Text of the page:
LY294002, a specific Phosphotidylinositol-3-Kinase (PI3K) inhibitor, has been widely used to study insulin signaling. Compared with normal cells, IRS-1 phosphorylation, AKT phosphorylation, and GSK phosphorylation were more modestly reversed by DhHP-6 in the presence of LY294002. These results indicate that other pathways for DhHP-6 to improve insulin resistance exist outside of the PI3K/AKT pathway. In addition, LY294002 partly inhibited AMPK phosphorylation, but promoted G6Pase and PEPCK expression, suggesting that the inactivation of AKT inhibited AMPK signaling. In LY294002 treated cells, Nrf2 expression and Keap1 levels were restored by DhHP-6 but not completely repressed. These results were also suggestive that the accumulation of Nrf2 inhibits Keap1 expression. Taken together, these data indicate that DhHP-6 inhibits gluconeogenesis and improves insulin resistance partly through the activation of the PI3K/AKT pathway and Nrf2-Keap1 system.

T2DM is accompanied by disturbances in glucose metabolism, including gluconeogenesis and glycogen synthesis [36]. AMPK plays a crucial role in regulating cellular energy homeostasis and energy balance by promoting catabolic pathways and inhibiting anabolic pathways [48,56,57]. GS is phosphorylated by AMPK to inhibit glycogen synthesis in the liver [58]. AMPK activation by phosphorylation at threonine 172 (Thr172) enhances energy expenditure and reduces circulating glucose and lipids levels, highlighting its potential for the treatment of T2DM [59]. AMPK activation inhibits gluconeogenesis by inhibiting the expression and activity of G6Pase and PEPCK, both key enzymes of gluconeogenesis [60]. AMPK activation also activates insulin signaling [36]. In this study, AMPK phosphorylation at Thr172 decreased, yet G6Pase and PEPCK expression increased in T2DM mice and glucosamine-induced HepG2 cells. DhHP-6 supplementation increased AMPK phosphorylation at Thr172 and inhibited G6Pase and PEPCK expression. Taken together, these data indicate that DhHP-6 improves the disturbances in glucose metabolism in T2DM.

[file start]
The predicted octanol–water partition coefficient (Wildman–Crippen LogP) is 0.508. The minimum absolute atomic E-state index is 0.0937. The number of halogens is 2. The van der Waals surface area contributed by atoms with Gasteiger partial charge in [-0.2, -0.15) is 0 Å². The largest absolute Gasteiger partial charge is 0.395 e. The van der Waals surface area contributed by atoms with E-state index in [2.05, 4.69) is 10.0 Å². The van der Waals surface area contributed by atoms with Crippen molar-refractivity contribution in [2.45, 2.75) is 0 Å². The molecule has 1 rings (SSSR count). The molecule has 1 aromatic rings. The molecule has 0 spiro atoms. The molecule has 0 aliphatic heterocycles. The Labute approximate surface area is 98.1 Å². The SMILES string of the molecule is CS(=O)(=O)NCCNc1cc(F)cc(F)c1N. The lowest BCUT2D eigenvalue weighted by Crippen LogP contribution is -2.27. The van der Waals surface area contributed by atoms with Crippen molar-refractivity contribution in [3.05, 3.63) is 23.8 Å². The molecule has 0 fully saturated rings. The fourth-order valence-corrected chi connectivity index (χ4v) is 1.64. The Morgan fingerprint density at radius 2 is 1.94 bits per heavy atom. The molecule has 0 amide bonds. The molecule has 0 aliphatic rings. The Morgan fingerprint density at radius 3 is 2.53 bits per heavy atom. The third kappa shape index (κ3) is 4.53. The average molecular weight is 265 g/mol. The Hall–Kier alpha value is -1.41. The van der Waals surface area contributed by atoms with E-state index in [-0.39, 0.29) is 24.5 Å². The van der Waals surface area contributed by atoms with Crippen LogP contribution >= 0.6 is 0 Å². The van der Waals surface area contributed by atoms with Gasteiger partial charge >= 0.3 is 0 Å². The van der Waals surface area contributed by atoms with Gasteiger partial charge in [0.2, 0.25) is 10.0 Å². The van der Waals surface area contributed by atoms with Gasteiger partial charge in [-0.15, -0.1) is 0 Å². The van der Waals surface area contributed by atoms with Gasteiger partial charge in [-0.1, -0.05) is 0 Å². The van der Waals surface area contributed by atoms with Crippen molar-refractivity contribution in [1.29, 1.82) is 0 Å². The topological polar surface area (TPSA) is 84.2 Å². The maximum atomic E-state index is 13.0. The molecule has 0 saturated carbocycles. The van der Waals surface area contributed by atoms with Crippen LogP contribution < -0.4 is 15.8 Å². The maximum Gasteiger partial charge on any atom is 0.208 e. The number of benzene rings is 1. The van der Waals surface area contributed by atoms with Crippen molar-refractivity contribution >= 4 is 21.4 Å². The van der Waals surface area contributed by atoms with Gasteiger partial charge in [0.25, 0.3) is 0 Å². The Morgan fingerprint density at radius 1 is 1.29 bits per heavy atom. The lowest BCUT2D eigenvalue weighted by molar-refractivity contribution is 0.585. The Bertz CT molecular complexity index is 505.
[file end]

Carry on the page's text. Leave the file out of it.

Compound C is a selective AMPK inhibitor. In Compound C treated cells, the restoration of AMPK phosphorylation, G6Pase and PEPCK expression by DhHP-6 were partly inhibited. Combined with our previous results, Compound C did not completely inhibit AMPK activation by DhHP-6 as AKT activation promoted AMPK phosphorylation. The effects of DhHP-6 on IRS-1 phosphorylation, AKT phosphorylation, and GSK phosphorylation were also partly inhibited in Compound C treated cells, which results from AMPK dephosphorylation. AMPK phosphorylation degrades Keap1 and releases Nrf2 [25]. In Compound C treated cells, Nrf2 expression and Keap1 could be restored by DhHP-6 and were not completely suppressed. These results suggested that the activation of AKT and AMPK induced increases in Nrf2 and decreased Keap1 expression. Taken together, these data indicated that DhHP-6 inhibits gluconeogenesis and improves insulin resistance, partly through the activation of AMPK and the Nrf2-Keap1 system.